Parasiliti: Giving soccer preferential treatment

September 04, 2011|By BOB PARASILITI
  • Bob Parasiliti
Bob Parasiliti

Labor Day is a good time to reflect on the guilty pleasures I can afford.

I like Chinese, but I prefer a steak and potato.

I like pina coladas and I don’t mind getting caught in the rain.

I like different types of music, but prefer classic rock.

I’m not partial to broccoli. I’d rather have an ear of corn.

Soccer isn’t my favorite sport. I just enjoy football.

I’ll stop there. This sounds like an online dating profile.

Everyone has a list of preferences. It makes us individuals. It makes us interesting.

Variety is the spice of life … and life can use a little seasoning these days.

It gives us the right to actually pick the Yankees over the Orioles or the Redskins over the Ravens or Steelers. There are battles between sausage and pepperoni. Is it paper of plastic at the grocery story?

Choices are our personal fork in the road. Yet, choices of others bother some.

That’s evident when reading the comment section at the end of most stories posted online. There is more name-calling on those postings than you’ll hear in an episode of Real Housewives of New York.

We live in a society where it’s acceptable to condemn someone who doesn’t embrace your preferences. Basically, you have two knees. Jerk one in reaction without any reasoning.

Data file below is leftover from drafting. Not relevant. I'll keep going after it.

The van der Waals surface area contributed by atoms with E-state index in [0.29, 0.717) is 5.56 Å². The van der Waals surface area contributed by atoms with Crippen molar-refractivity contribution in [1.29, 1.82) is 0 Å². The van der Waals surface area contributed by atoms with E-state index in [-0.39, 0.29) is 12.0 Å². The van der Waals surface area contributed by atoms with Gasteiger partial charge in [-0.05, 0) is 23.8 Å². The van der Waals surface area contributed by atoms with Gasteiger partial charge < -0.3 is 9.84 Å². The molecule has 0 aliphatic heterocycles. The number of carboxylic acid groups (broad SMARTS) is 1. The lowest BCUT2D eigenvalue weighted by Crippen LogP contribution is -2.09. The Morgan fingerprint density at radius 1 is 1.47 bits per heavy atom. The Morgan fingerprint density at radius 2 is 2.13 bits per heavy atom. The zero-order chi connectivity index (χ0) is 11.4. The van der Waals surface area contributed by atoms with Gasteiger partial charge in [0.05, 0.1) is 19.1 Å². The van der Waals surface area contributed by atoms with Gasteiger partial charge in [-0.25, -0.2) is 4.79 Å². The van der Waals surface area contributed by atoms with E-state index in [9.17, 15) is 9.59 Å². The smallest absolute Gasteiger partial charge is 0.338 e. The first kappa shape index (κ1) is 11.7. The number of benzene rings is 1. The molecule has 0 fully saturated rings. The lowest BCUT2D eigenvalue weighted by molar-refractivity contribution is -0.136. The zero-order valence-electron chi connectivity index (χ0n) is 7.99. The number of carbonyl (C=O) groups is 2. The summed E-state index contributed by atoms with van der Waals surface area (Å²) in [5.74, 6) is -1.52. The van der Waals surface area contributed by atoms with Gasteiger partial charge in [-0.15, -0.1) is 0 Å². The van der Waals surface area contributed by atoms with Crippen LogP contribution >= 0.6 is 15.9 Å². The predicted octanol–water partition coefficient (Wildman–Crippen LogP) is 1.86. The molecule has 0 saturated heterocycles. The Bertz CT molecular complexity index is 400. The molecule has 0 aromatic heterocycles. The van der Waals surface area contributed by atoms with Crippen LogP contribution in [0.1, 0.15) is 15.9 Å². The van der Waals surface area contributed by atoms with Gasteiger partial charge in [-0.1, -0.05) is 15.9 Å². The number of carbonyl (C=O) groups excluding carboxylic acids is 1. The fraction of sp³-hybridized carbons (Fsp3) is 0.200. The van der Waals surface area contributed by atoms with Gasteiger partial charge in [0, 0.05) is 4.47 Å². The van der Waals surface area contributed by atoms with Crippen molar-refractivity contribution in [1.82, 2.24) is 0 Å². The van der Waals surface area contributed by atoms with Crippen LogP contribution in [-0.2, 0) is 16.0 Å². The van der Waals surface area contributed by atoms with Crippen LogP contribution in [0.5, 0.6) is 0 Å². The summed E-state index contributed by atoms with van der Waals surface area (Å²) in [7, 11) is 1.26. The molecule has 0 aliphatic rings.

For awhile, I have been labeled as a soccer hater in some circles. In my opinion, high school soccer teams are ill-advised to open their seasons on the same night as football.

Automatically, my soccer label appears. First, let’s get some things straight.

I’m a 50-something guy who grew up in a “Mom, baseball and apple pie” culture. That’s when soccer was occasionally shown on Wide World of Sports.

Back then, soccer is what you did to a little girl you had a crush on during recess.

It was a game played in gym class when the teacher wanted a break. We’d chase a ball for 45 minutes while he either napped or sat laughing because we looked like a pack of bloodhounds chasing a fox.

Soccer soon became its own cult sport in the United States. In the 90s, many hit pitches — the field to kick a soccer ball, not a thrown ball with a bat.

I did watch the World Cup, even without totally understanding the sport. Maybe that’s why I’d take the NFL anytime.

So, my stance on soccer’s opening day is a simple matter of supply and demand.

These days, schools offer more events with fewer fans in the stands. Playing multiple sports on one day forces fans into choices, which thins out the crowds. It also diverts media attention because the pie can only be cut in so many pieces.

Then, automatically, that knee jerks again with claims of hatred and bias against soccer. Yet, everyone shows up when it is the only game in town.

Like it or not, Friday — especially on opening day — is the “traditional” day for high school football. Remember, there are points, not spots, on the ball in “Friday Night Lights.”

In reality, I don’t hate soccer. I’m realistically trying to give its players the same recognition as football players … Just on a different day.

Soccer and broccoli may not top my list of favorites, but soccer has one advantage.

I prefer something else, but at least I’ll give it a try.

Bob Parasiliti is a staff writer for The Herald-Mail. He can be reached at 301-791-7358 or by email at

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